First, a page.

In an effort to pull myself out of wedding mode, I decided to get back into blogging mode with a new My Vintage Life post. These are always such a lot of fun for me to write – I love having the opportunity to research such fantastically interesting quirks of eras past and (hopefully) peak your interest through these posts. Of all the stories that I’ve come across in my vintage journey, one in particular sparked my fascination. The events surrounding the establishment and running of the Hollywood Canteen, a club that provided food and entertainment to US servicemen, are genuinely some of the most interesting tales in classic Hollywood’s lengthy list of incredible accounts.

So join me for this week’s My Vintage Life and the story of how Hollywood’s intersection with World War II produced a site where celebrity met fan, frivolity met fear, and political progress met conservative resistance.


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The Hollywood Canteen was opened on 3rd October 1942 as the creation of Bette Davis and John Garfield. Looking to establish a base to which allied servicemen could flock for evenings of entertainment, Davis and Garfield approached the president of the Music Corporation of America, Jules Stein, for help creating and funding the operation. By all accounts, Stein was fundamental to the success of the project despite his position as a somewhat behind-the-scenes personality. As Bette Davis described it:

“Jules Stein, up to this time, was seldom ever seen. Few people even knew what he looked like. He preferred to live this way. It was a big decision when he said he would head the financial committee. He would have to alter his way of life. Without his hard work, advice, and investments of our funds the Hollywood Canteen could not have been successful, to say nothing of the work of his wife, Doris, who I asked to be the head of the committee for the hostesses necessary for dancing partners for the servicemen. When the canteen was no longer needed after V-J Day, $500,000 remained in the canteen account. These monies were the result of Jules’ ideas. A great source of revenue came from a film he urged Warner Bros. to make called Hollywood Canteen, a large percentage of which was allotted by Mr. Warner to the canteen itself. With the remaining monies a foundation was formed, and to this day contributions are made to worthy projects dealing with the armed forces.”

Despite the popular personalities that dominated ideas of how the Canteen was conceived and run, it was undoubtedly the work of multiple minds. The work to establish the Canteen came to fruition and, as desired by Davis and Garfield, successfully provided a place where servicemen could associate with Hollywood’s biggest stars, dance, eat, and try to forget impending assignments overseas.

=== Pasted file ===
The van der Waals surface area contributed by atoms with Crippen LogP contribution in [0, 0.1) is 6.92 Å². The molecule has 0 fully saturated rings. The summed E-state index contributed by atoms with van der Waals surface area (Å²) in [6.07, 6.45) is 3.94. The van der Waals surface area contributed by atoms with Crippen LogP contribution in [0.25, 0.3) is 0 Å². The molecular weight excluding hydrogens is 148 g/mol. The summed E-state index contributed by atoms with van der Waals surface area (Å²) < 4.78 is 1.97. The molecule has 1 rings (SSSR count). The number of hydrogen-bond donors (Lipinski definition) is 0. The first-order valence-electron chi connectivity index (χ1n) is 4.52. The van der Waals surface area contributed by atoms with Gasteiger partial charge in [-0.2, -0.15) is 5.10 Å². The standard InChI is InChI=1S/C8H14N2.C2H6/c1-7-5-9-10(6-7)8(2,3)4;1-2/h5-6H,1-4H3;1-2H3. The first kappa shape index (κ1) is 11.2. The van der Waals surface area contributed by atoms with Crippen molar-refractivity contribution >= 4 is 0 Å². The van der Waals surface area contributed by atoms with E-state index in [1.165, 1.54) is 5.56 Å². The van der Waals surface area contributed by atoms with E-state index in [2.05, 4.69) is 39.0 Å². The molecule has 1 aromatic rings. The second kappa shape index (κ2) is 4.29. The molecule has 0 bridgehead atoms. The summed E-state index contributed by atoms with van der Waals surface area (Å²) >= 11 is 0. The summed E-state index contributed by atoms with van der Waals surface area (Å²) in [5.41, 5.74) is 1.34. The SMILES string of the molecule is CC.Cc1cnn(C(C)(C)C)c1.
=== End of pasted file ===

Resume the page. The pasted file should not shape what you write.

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Orson Welles and Rita Hayworth performing their magic act at the Canteen

It’s important to remember, however, how central Stein was to the operation of the Canteen. Responsible for the financing of the project, Stein not only had to fund its creation but also find money and donations to support the hefty expenses that came with day-to-day running. 50 percent of the Canteen’s food was donated, relying on a series of fundraisers in order to raise the money necessary to provide the rest. Since the servicemen went through 4,000 loaves of bread, 400 pounds of butter and 30,000 gallons of punch per month, finding the funds to provide such massive quantities was incredibly necessary. In order to navigate ration restrictions on meat, the Canteen’s head chef – Chef Milani – was forced to write to US President Franklin D. Roosevelt demanding action:

“The Hollywood Canteen will not be able to provide the necessary amount of meat for the servicemen unless we are able to secure an allotment exception permit immediately. Will you please help us secure this permit by directing this wire to the proper authorities with your O.K.? God bless you.”

Needless to say, the Hollywood Canteen received its permit.

The Hollywood Canteen did much for the way Hollywood’s activities in World War II were perceived. By having major stars – including Marlene Dietrich, Rita Hayworth, and Hedy Lamarr – work voluntarily at the Canteen – serving food, signing autographs, and dancing with patrons – the Canteen bridged the gap between these distant celebrities and the men giving their lives for the allied cause. It advanced the idea that, not only was Hollywood fully behind US engagement in WWII, but also that the celebrities themselves were prepared to give their time to boost morale and work in service of those men serving the country at large. To control any potential ‘personal’ mishaps, the Canteen came with strict rules about romantic assignations between the hostesses (both famous and not) and those visiting the Canteen. Although there are accounts suggesting that, in a number of cases, romances did develop, there is nothing to indicated that the Canteen became a site of sexual mayhem.